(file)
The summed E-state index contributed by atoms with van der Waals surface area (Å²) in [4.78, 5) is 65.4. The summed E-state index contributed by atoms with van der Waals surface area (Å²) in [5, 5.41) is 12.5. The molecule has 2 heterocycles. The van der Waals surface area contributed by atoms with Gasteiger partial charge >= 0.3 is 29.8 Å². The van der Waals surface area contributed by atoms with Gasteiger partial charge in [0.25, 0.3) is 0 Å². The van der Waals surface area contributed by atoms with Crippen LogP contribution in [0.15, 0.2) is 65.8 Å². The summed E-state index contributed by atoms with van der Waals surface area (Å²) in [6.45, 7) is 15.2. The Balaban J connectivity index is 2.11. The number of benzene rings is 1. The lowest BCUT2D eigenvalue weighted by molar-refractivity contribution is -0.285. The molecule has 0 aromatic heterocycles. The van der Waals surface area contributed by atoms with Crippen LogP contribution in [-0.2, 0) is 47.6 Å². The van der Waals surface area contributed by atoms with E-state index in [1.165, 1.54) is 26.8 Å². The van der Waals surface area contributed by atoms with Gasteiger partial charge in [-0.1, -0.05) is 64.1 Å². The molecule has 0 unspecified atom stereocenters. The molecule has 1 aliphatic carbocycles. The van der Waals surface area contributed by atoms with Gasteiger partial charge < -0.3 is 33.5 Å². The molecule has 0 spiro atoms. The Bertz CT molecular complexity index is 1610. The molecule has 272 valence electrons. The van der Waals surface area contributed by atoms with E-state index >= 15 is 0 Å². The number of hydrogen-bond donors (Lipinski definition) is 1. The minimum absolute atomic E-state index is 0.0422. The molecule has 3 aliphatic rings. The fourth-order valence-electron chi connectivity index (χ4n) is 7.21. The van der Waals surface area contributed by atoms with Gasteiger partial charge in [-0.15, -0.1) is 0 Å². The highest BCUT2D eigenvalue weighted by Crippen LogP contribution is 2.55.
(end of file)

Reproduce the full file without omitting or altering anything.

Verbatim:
The summed E-state index contributed by atoms with van der Waals surface area (Å²) in [4.78, 5) is 65.4. The summed E-state index contributed by atoms with van der Waals surface area (Å²) in [5, 5.41) is 12.5. The molecule has 2 heterocycles. The van der Waals surface area contributed by atoms with Gasteiger partial charge >= 0.3 is 29.8 Å². The van der Waals surface area contributed by atoms with Gasteiger partial charge in [0.25, 0.3) is 0 Å². The van der Waals surface area contributed by atoms with Crippen LogP contribution in [0.15, 0.2) is 65.8 Å². The summed E-state index contributed by atoms with van der Waals surface area (Å²) in [6.45, 7) is 15.2. The Balaban J connectivity index is 2.11. The number of benzene rings is 1. The lowest BCUT2D eigenvalue weighted by molar-refractivity contribution is -0.285. The molecule has 0 aromatic heterocycles. The van der Waals surface area contributed by atoms with Crippen LogP contribution in [-0.2, 0) is 47.6 Å². The van der Waals surface area contributed by atoms with E-state index in [1.165, 1.54) is 26.8 Å². The van der Waals surface area contributed by atoms with Gasteiger partial charge in [-0.1, -0.05) is 64.1 Å². The molecule has 0 unspecified atom stereocenters. The molecule has 1 aliphatic carbocycles. The van der Waals surface area contributed by atoms with Gasteiger partial charge < -0.3 is 33.5 Å². The molecule has 0 spiro atoms. The Bertz CT molecular complexity index is 1610. The molecule has 272 valence electrons. The van der Waals surface area contributed by atoms with E-state index >= 15 is 0 Å². The number of hydrogen-bond donors (Lipinski definition) is 1. The minimum absolute atomic E-state index is 0.0422. The molecule has 3 aliphatic rings. The fourth-order valence-electron chi connectivity index (χ4n) is 7.21. The van der Waals surface area contributed by atoms with Gasteiger partial charge in [-0.15, -0.1) is 0 Å². The highest BCUT2D eigenvalue weighted by Crippen LogP contribution is 2.55.